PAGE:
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TAGS: Intestate, Exempt Property, Elective Share, Minor Children Comments [0]
  
 

Probate Law - When does Real Property become the Property of the Beneficiaries in Tennessee?

Posted on Mar 3 2014 11:44PM by Attorney, Jason A. Lee

Under Tennessee law, real property of an intestate decedent (an individual who dies without a will) vests immediately in the heirs upon death.  Additionally, the real property of a testate decedent (an individual who dies with a will) vests immediately in the beneficiaries named in the will unless the will gives directions to administer the real property through the estate.  T.C.A. § 31-2-103 provides in totality as follows:

 

The real property of an intestate decedent shall vest immediately upon death of the decedent in the heirs as provided in § 31-2-104. The real property of a testate decedent vests immediately upon death in the beneficiaries named in the will, unless the will contains a specific provision directing the real property to be administered as part of the estate subject to the control of the personal representative. Upon qualifying, the personal representative shall be vested with the personal property of the decedent for the purpose of first paying administration expenses, taxes, and funeral expenses and then for the payment of all other debts or obligations of the decedent as provided in § 30-2-317. If the decedent's personal property is insufficient for the discharge or payment of a decedent's obligations, the personal representative may utilize the decedent's real property in accordance with title 30, chapter 2, part 4. After payment of debts and charges against the estate, the personal representative shall distribute the personal property of an intestate decedent to the decedent's heirs as prescribed in § 31-2-104, and the property of a testate decedent to the distributees as prescribed in decedent's will.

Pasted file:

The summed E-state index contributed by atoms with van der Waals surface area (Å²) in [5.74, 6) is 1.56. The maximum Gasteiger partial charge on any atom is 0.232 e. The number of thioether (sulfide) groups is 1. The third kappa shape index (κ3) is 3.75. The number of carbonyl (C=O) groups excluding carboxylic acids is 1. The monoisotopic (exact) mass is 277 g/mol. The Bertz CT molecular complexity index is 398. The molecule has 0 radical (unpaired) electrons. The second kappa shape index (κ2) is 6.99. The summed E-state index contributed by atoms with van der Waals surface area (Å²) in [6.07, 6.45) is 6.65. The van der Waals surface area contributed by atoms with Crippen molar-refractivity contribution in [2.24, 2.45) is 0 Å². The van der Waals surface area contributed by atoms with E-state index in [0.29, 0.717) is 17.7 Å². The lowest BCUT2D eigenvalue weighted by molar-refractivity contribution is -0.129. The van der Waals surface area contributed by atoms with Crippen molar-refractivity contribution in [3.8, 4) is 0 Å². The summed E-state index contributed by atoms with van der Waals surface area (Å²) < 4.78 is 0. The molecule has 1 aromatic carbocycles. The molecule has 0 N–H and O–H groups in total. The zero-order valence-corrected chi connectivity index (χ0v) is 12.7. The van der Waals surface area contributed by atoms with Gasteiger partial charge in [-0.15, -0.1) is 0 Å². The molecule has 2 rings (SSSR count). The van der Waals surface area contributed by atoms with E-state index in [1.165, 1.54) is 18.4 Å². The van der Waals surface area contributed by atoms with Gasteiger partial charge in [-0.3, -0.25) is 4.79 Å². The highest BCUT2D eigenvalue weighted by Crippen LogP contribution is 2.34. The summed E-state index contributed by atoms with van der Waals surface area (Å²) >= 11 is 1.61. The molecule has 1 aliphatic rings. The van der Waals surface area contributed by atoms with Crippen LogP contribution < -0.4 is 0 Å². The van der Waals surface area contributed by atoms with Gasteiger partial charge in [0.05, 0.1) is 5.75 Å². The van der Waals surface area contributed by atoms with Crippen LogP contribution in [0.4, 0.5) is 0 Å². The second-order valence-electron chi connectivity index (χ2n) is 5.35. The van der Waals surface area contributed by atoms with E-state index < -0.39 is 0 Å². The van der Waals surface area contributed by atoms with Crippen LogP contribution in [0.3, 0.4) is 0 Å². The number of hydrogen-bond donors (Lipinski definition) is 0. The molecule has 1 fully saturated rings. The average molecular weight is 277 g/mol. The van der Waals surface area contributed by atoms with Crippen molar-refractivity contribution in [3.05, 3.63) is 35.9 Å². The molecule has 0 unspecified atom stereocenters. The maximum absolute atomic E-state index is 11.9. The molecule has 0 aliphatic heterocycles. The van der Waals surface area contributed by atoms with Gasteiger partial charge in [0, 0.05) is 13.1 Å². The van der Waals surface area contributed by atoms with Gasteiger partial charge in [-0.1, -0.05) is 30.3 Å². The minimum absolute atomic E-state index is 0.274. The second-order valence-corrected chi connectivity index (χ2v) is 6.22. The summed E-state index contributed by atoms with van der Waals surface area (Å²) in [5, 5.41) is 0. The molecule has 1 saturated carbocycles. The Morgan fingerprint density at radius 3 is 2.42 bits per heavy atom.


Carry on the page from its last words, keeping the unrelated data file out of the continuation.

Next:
This statute does not mean that real property cannot be used to pay any debts or obligations of the decedent.  This statute specifically provides that if the decedent's personal property is insufficient to discharge all of the decedent's obligations then the real property can be sold to satisfy those obligations.  It is important to have an experienced Tennessee probate attorney to assist you when dealing with real estate property in the context of an estate.

 

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TAGS: Intestate, Real Estate, Creditor claims, Probate Assets, Tennessee Probate Law Comments [0]
  
 

Under Tennessee law, when are Gifts to a Child of the Deceased Individual Considered an Advance on any Recovery of a Child's Intestate (Without a Will) Share?

Posted on Dec 2 2013 10:01PM by Attorney, Jason A. Lee

Sometimes gifts to children during a decedent's life are considered an advance on an intestate (when the deceased dies without a will) share under specific circumstances.  If the gift is considered an advance, then the amount a child receives in an intestate situation is reduced by the advanced amount.  T.C.A. § 31-5-101 provides that property given during the decedent's lifetime to a child should be treated as an “advance” if one or two circumstances are present:

 

(a) If an individual dies intestate as to all or a portion of the individual's estate, property the decedent gave during the decedent's lifetime to a child of the decedent is treated as an advancement against the child's intestate share only if:

(1) The decedent declared in a contemporaneous writing, or the child acknowledged in writing, that the gift is an advancement; or

(2) The decedent's contemporaneous writing or the child's written acknowledgment otherwise indicates that the gift is to be taken into account in computing the division and distribution of the decedent's intestate estate.

 

The value of the advancement is determined under T.C.A. § 31-5-101(b) at the time the child came into possession of or enjoyment of the property or the time of the decedent's death, whichever comes first.  Based on the language of the statute, it must clearly be the intent of the parties to consider the gift as an advance in order to cause it to reduce the intestate share the child receives. 

 

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TAGS: Intestate, Tennessee Probate Law Comments [0]
  
 

When an Individual Dies Without a Will (Intestate) what County Handles the Probate of the Estate in Tennessee?

Posted on Oct 27 2013 4:10PM by Attorney, Jason A. Lee

Analysis:  When an individual dies without a will (this is called “intestate”) then the probate court of the county where the intestate individual had usual residence at the time of death is the appropriate jurisdiction for the probate of the estate.  Specifically, T.C.A. § 30-1-102 provides as follows: